I recently enjoyed following Chris Douglass around for a few days as he prepared a Pig Roast for the Ashmont Grill in Dorchester.

Visual language

January 22, 2011

We’re continuing my little series on food photography, begun several posts ago.  What is visual language, or visual literacy?  Many people have the vocabulary to talk about events, things, emotions, even tastes and smells.  But they don’t have the vocabulary to talk intelligently about visual matters.  I fault our education system for this.  We just aren’t able to articulate what works or doesn’t work in 2-dimensional art, photography in particular. Notice I said “works” — not “like.”  We’ll get back to that later.

I’ve had many shoots where the client can say they like or dislike the shot we’re doing for them, but they’re not able to say anything helpful as to why.  Let’s see if we can help.

Qualities we can use to discuss composition:  static; dynamic; focused; scattered; heroic; aerial; monochromatic; colorful; saturated; clear; obscure; repetitive; patterned; spacious; crowded.  We could go on and on.

Qualities we can use to discuss lighting: bright; dark; contrasty; flat; over-lit; soft; harsh; shadowy; spooky; sunny; hazy.  Again,  we can go on and on.

Qualities we can use to discuss mood: cheery; gloomy; mysterious; dull; intriguing; boring; exciting; sparkly; exaggerated; etc.

I have tried not to use photography jargon here, words like “high key,” “wide angle” etc.  Just regular everyday words will do.  So OK, you say, we already know all those words — you’re not telling us anything new.  The point is how we use all those descriptive words together, to talk about a photograph in a way that is helpful to someone else.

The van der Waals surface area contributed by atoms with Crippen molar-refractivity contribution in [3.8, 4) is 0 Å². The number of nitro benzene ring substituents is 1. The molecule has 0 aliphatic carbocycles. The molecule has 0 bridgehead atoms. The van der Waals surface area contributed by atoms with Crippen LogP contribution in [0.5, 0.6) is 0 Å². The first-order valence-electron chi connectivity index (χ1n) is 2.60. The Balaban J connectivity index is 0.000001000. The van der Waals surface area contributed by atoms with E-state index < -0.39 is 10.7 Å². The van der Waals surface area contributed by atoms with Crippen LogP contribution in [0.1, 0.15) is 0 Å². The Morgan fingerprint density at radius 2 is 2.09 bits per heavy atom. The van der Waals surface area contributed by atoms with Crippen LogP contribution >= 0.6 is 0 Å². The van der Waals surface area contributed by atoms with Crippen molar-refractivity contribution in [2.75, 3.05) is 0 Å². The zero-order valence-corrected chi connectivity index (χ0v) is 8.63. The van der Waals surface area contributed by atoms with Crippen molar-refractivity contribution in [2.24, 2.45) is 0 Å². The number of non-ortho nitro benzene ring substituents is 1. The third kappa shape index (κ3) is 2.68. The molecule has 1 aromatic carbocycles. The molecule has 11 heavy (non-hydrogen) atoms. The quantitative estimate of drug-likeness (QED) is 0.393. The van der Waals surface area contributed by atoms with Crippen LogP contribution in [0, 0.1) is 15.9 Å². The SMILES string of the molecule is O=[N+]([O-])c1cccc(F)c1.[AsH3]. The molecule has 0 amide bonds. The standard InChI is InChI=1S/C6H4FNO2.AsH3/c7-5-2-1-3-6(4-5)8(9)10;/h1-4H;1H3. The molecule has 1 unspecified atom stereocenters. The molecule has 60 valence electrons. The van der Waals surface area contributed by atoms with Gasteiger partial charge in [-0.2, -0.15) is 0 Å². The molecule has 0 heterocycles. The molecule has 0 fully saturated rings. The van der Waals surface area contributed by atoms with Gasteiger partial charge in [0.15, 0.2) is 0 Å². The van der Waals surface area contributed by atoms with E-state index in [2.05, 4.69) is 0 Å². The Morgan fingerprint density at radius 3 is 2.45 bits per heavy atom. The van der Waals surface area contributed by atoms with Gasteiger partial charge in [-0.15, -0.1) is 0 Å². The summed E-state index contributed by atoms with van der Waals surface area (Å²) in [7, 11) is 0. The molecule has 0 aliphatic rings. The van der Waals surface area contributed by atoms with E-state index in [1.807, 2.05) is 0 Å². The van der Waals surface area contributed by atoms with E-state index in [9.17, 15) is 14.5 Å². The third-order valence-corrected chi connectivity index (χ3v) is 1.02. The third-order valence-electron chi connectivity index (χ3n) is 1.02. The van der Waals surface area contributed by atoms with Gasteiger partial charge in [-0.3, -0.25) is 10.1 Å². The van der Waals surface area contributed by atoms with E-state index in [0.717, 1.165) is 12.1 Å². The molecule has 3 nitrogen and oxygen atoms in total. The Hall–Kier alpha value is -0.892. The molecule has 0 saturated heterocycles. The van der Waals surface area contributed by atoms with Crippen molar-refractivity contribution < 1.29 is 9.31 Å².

Take this example:

Regardless of our likes, we need that vocabulary in order to critique this image in a way that’s helpful.  This shot could be described as overhead, composed of related organic elements, lit from one side with soft shadows, showing a lot of roundness, having a certain off-balance feel because of the positioning of the white radishes, showing smooth against textured, and light against dark.  It’s quiet in mood.  Two elements are entwined, almost like a human element, which is amusing or intriguing.  Taken together, all of these things could lead you to say whether the image works or not as a complete composition.  Whether we “like” it is a more subjective judgement, based on an emotional reaction to all this.

Here’s something different:

We could say this picture has a playful carefree mood, in particular because of the gesture of the hand, the tipped horizon, and the movement you see in the legs.  The light is sunny, making the white shirt crisp against the contrasting black slacks.  The shadow side of the shirt is not very dark, and shows blue from the sea and the sky. We’re obviously on a beach, and we can even see that the model has taken off her sandals — more relaxing!  Not seeing her face leaves more to the imagination — we fill in the blanks for ourselves.  Even though the picture is less studied than the first one, there is still a lot to talk about.

So if you’re beginning your visual education, or even if you’re a pro and want some extra stimulation, pick a picture, ANY picture, and analyze it this way.  You may be surprised at how much you come up with!

All words and pictures on this blog are copyright © Jim Scherer, 2011. Reproduction without permission is a no-no, but linking to this page is nice!

Stylists on the set

January 13, 2011

Well, since this is going to be a series, I decided I better get organized.  Here’s a list of topics – it will probably change as we go.  I hope this will be useful not only to interested amateurs and  professionals, but also those who use food photography in their work.  Some people will find this too basic, others too advanced, I know.